Colin Carpenter

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About Colin Carpenter

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  • Location Trowbridge, England
  • Country England

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  1. GX Works 2 System Variable Use

    Thanks, I tried check my output window after a "Build" and even a "Rebuild All", but it shows nothing other than a few warnings.  Do I have to enable something to get it to show me bits and words that have been used in the compile, as happens in the IEC Developer compile?
  2. GX Works 2 System Variable Use

    Thanks for that Dave, I had a look at that and it seems like GX Works 2 allocates System Variable M Coils starting at the top address of the range and then working backwards. In my case the range from M8191 to M6613 is currently used, meaning that I now have 1,663 spare addresses (as I set the start point for system variables at M5000) before having to look at re-allocating ranges. I'm constantly finding that GX Works 2, while better in some respects, has just lost a few of the more useful, simple functions that IEC has had for many years. Cheers  
  3. GX Works 2 System Variable Use

    Please could someone tell if it's possible using GX Works 2 to find out how many  System Variables (M bits and D registers) have been used when I compile my programme, so that I can get a feel for the number left for any future expansion. IEC Developer would always display the values after a "Build", but I just can't find the information in GX Works. I must be missing something obvious, but just can't seem to find it. Thanks  
  4. Fx3s timer

    Most of us learnt how to programme by reading the manuals ..... and getting confused by the deliberate mistakes that Mitsubishi seem to leave in them at random. Scratching your head and working out how to do things for yourself is the only real way to get experience ..... there's plenty of clues in the post.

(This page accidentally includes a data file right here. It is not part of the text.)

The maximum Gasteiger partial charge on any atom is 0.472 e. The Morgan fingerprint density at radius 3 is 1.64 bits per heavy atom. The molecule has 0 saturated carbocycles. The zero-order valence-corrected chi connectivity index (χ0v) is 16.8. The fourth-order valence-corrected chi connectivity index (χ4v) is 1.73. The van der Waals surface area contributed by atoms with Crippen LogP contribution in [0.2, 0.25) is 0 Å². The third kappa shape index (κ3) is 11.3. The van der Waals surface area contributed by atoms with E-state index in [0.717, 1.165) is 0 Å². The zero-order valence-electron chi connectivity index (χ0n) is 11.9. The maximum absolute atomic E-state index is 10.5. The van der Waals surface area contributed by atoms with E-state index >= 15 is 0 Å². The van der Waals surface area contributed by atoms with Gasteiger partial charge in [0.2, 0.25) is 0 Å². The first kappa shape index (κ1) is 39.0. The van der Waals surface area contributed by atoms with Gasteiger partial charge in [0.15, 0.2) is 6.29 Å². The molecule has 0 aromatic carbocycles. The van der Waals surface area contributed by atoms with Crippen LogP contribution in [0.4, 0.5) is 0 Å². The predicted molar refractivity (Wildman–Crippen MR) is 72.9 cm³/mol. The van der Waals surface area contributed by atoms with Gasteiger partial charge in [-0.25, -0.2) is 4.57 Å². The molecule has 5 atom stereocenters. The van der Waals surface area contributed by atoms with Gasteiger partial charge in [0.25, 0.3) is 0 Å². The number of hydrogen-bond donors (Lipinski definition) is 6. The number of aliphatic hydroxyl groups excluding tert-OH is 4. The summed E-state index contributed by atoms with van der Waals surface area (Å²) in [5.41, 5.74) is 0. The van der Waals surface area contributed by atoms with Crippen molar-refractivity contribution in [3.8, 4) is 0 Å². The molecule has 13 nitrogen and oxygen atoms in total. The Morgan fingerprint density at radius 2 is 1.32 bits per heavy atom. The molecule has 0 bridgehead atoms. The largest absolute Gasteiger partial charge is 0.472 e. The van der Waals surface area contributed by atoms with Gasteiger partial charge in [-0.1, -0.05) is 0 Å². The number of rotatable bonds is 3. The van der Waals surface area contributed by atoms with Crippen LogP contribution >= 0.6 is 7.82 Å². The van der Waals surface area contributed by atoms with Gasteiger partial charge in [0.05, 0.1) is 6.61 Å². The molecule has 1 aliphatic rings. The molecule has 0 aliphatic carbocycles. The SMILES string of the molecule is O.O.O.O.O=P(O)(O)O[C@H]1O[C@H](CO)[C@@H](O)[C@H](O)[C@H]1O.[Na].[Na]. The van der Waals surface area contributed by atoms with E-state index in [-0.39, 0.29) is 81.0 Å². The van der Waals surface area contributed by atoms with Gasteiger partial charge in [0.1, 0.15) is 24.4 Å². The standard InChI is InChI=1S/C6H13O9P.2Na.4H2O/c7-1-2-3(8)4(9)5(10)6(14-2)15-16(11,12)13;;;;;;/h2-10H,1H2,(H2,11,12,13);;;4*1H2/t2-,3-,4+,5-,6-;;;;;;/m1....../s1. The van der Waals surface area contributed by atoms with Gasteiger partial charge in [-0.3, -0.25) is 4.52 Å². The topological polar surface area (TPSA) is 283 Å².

5. Scaling

    By the solution of simultaneous equations. Dead easy and worth learning now. Every straight line has the generic equation      y = mx + C Where m is the gradient of the line and C is a constant (also knows as the gain and offset) Draw a graph with Hz on the y axis and bits on the x axis. You can write down two point that you know  - in your case ( 0,0) and (4000, 50) You can now write down two equations, and as there are two unknowns then you can solve. 1) 0 = m x 0 + C 2) 50 = m x 4000 + C From (1), C = 0 Therefore m = 50/4000 = 0.0125 So your equation becomes Hz = 0.0125 x bits. Check it the answers are OK At 0 bits,           Hz = 0, At 4,000 bits,    Hz = 4,000 x 0.0125 = 50 At 2,000 bits,    Hz = 2,000 x 0.0125 = 25 Yours was a very simple example as the start of the line is at (0,0) meaning that C is 0, but in a lot of cases that's not always true. We always set our analogue inputs up to read 0 - 20 mA, even though all our sensors send 4-20 mA signals, the reason being that you can easily see the mA being sent even though it may be below 4 mA. This means that our ranges are 800-4,000 on older kit, or 2,400 - 12,000 on high res more modern kit. You may find that the GOT has a scaling function built in - certainly the older Beijers HMIs did - which calculates the gain and offset for you as you enter the bit range and engineering units range. If not, make yourself a small spreadsheet now as it will come in useful :)  
  6. Fx3s timer

    Yes, it's possible. They key thing to remember is the magic number of +32,767 which is the highest decimal number that a 16 bit word (D register) can hold. As most timers in the Mitsubishi world count in tenths of a second, the longest a normal timer can count up to is 32,767 / 10 = 3,276.7 seconds which equals 54.6 minutes, so you can use a normal timer for your 50 minute period (50 x 60 x 10 = 30,000 which is in range) However, a normal timer cannnot time to 70 hours for the reasons explained above. In 70 hours, there are 70 x 60 x 60 = 252,000 seconds (therefore too big to count in seconds) However, there are 70 x 60 = 4,200 minutes, so fine to count the minutes. So, the simple answer is to use the "special"  1 minute pulse bit ( address will be detailed in the manual), and use that in conjunction with the INC_P command to incremment a data register by one every time the special bit comes on ( It's on for 30 secs, off for 30 secs). When that data register is equal to 4,200 (70 hours) then turn on the pump and when the normal timer times out, turn the pump off and pulse a value of zero into your "counter data register" so that it starts counting again.